Imagine that you live in a house guarded by a gatekeeper. Though you are free to come and go as you please, the gatekeeper observes your movements and passes that information to outside vendors. The vendors use it to manipulate your schedule and preferences to sell you a product, influence your buying decisions, or network with you.
When you learn about the collusion, you go straight to the property-management team. The team moves your residence to a walled garden. It replaces the gatekeeper with a protector who accompanies you everywhere and, in an act designed to make your privacy absolute, doesn’t let you venture beyond the high walls except when they deem it necessary. The chaperone watches everything you do, listens attentively to every word you utter, and becomes your only source of news, ideas, products, and services.
The gatekeeper operated in an open market—albeit designed to exploit you—that gave you a choice to ignore every offer and suggestion. In the walled garden, the chaperone’s selection is your only choice. In essence, you have traded an imperfect democracy for a perfect dictatorship.
This is the issue that lies at the heart of the privacy conundrum. And why the concept of regulated digital-privacy protection, as expressed in India’s Digital Personal Data Protection Bill Bill The Ken A short users’ guide to the new Digital Personal Data Protection Bill Read more , 2022, may pose the greatest threat to individual choice, digital freedom, and privacy.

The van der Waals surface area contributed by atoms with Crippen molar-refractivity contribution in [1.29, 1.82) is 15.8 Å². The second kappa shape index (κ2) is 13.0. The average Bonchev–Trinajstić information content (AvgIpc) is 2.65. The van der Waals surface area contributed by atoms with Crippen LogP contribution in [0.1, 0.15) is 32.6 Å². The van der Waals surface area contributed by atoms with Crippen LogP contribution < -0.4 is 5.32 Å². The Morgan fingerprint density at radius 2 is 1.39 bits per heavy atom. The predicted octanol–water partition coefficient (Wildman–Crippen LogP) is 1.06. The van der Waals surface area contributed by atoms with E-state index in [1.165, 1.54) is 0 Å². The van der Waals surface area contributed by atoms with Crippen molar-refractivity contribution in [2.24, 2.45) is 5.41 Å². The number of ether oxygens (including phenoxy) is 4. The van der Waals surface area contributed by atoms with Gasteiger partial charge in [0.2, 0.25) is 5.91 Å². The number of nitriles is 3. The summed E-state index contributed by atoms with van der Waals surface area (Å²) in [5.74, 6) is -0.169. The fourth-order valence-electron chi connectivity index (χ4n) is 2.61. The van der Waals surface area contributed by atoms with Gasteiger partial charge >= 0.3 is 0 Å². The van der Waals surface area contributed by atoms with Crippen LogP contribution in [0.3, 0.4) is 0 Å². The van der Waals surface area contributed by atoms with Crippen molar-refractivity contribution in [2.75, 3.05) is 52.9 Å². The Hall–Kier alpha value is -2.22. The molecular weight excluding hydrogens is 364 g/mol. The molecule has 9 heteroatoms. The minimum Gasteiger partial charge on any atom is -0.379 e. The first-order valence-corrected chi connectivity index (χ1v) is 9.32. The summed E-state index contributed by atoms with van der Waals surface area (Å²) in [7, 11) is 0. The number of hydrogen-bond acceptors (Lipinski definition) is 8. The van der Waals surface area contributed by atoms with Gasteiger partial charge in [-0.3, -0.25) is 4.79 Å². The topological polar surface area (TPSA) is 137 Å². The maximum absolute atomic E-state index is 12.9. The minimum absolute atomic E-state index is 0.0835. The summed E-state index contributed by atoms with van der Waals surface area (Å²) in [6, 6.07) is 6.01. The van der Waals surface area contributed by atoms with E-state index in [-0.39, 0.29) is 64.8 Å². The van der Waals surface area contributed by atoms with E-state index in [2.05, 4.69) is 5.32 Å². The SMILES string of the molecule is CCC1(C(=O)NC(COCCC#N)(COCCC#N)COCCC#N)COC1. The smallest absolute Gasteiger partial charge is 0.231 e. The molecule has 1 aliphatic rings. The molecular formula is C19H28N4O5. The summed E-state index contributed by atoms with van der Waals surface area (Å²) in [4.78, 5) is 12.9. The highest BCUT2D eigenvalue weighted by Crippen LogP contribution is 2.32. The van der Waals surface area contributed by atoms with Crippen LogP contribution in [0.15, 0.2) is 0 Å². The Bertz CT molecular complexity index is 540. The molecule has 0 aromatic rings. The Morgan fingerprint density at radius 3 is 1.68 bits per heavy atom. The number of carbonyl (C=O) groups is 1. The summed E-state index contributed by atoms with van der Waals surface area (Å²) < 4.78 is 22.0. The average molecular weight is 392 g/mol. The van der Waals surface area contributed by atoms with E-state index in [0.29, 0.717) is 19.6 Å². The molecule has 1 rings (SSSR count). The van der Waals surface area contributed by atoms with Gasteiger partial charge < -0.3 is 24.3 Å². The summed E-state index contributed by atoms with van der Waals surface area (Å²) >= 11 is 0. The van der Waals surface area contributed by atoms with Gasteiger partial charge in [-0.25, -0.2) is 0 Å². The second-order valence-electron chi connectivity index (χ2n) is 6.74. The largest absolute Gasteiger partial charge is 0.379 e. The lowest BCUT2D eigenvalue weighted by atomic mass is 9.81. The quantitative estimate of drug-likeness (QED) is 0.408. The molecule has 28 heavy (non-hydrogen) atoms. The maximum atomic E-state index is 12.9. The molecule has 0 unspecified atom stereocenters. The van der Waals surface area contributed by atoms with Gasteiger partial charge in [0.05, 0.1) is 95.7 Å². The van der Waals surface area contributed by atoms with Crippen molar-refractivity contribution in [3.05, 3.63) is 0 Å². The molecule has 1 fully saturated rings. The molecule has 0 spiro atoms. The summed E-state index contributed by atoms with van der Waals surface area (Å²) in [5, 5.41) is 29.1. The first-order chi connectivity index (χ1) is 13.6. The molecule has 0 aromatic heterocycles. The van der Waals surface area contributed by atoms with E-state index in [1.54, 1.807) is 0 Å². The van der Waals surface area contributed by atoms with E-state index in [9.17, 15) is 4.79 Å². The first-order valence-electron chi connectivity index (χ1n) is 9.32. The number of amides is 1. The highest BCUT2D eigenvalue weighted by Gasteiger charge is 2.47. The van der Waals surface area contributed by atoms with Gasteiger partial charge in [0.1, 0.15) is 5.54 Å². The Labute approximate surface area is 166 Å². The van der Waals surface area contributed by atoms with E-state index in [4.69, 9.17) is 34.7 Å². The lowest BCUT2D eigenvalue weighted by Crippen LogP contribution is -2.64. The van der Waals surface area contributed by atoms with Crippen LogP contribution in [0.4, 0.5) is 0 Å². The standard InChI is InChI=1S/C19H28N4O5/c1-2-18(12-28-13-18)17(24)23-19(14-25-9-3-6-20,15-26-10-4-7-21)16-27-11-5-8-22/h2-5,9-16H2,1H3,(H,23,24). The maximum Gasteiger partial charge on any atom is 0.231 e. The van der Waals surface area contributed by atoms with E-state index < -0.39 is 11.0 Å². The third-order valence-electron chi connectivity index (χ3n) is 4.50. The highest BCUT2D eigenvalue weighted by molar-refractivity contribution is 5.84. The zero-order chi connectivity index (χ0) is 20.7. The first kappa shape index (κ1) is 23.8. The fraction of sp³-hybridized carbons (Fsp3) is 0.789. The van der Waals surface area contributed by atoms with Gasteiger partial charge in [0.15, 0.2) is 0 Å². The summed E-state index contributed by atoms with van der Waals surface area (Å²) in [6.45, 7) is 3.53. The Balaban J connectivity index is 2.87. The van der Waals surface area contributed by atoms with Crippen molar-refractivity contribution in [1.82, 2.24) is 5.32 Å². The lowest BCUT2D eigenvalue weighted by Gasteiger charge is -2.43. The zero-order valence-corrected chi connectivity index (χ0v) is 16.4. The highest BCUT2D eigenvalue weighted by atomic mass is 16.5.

On 18 November 2022, the Ministry of Electronics and Information Technology published the Bill’s fourth draft in as many years. The draft provides strong protections for the processing of digital-personal data, recognising an individual’s right to protect his or her information and the need to process personal data for law-and-order purposes.
The Bill has been created for three broad reasons. First, to counter the prevailing dominance and interference of the US-based tech giants such as Google, Meta, Amazon, and Apple in commercial, civil, political, and press freedoms. Globally, the European Union (EU) and some US states have already enacted such a law to protect the sovereign rights of their citizens.
Second, to oversee the country’s growing footprint of digital governance—including the Information Technology Act, 2000, and the latest avatar of the IT Amendment Rules, 2022. While the former prescribes a few safeguards against and considerable indemnification for digital intermediaries digital intermediaries Digital intermediaries Entities that store or transmit data on behalf of other persons and include telecom and internet service providers, online marketplaces, search engines, and social-media sites. , the latter seeks to subject content on social-media platforms to direct government scrutiny by allowing users to appeal against the platforms’ decisions without a legislative basis.